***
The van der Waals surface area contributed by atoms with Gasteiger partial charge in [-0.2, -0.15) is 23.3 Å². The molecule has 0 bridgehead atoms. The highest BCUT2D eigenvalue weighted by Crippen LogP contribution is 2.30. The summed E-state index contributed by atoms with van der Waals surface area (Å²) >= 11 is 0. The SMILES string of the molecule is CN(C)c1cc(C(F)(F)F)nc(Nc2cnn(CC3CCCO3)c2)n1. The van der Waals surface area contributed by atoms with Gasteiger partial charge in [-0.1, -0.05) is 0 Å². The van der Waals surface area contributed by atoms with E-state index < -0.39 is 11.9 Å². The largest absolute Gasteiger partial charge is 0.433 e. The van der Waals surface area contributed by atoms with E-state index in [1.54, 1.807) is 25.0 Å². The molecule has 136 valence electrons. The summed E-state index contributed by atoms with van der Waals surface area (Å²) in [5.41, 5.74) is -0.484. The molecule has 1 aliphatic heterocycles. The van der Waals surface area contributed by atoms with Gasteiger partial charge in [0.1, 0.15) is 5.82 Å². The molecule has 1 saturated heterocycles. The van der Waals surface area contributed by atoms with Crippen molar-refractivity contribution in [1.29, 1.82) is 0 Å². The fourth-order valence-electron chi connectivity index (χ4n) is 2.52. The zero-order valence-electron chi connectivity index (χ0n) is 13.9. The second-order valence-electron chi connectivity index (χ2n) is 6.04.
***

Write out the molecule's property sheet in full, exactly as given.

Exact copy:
The van der Waals surface area contributed by atoms with Gasteiger partial charge in [-0.2, -0.15) is 23.3 Å². The molecule has 0 bridgehead atoms. The highest BCUT2D eigenvalue weighted by Crippen LogP contribution is 2.30. The summed E-state index contributed by atoms with van der Waals surface area (Å²) >= 11 is 0. The SMILES string of the molecule is CN(C)c1cc(C(F)(F)F)nc(Nc2cnn(CC3CCCO3)c2)n1. The van der Waals surface area contributed by atoms with Gasteiger partial charge in [-0.1, -0.05) is 0 Å². The van der Waals surface area contributed by atoms with E-state index < -0.39 is 11.9 Å². The largest absolute Gasteiger partial charge is 0.433 e. The van der Waals surface area contributed by atoms with E-state index in [1.54, 1.807) is 25.0 Å². The molecule has 136 valence electrons. The summed E-state index contributed by atoms with van der Waals surface area (Å²) in [5.41, 5.74) is -0.484. The molecule has 1 aliphatic heterocycles. The van der Waals surface area contributed by atoms with Gasteiger partial charge in [0.1, 0.15) is 5.82 Å². The molecule has 1 saturated heterocycles. The van der Waals surface area contributed by atoms with Crippen molar-refractivity contribution in [1.29, 1.82) is 0 Å². The fourth-order valence-electron chi connectivity index (χ4n) is 2.52. The zero-order valence-electron chi connectivity index (χ0n) is 13.9. The second-order valence-electron chi connectivity index (χ2n) is 6.04.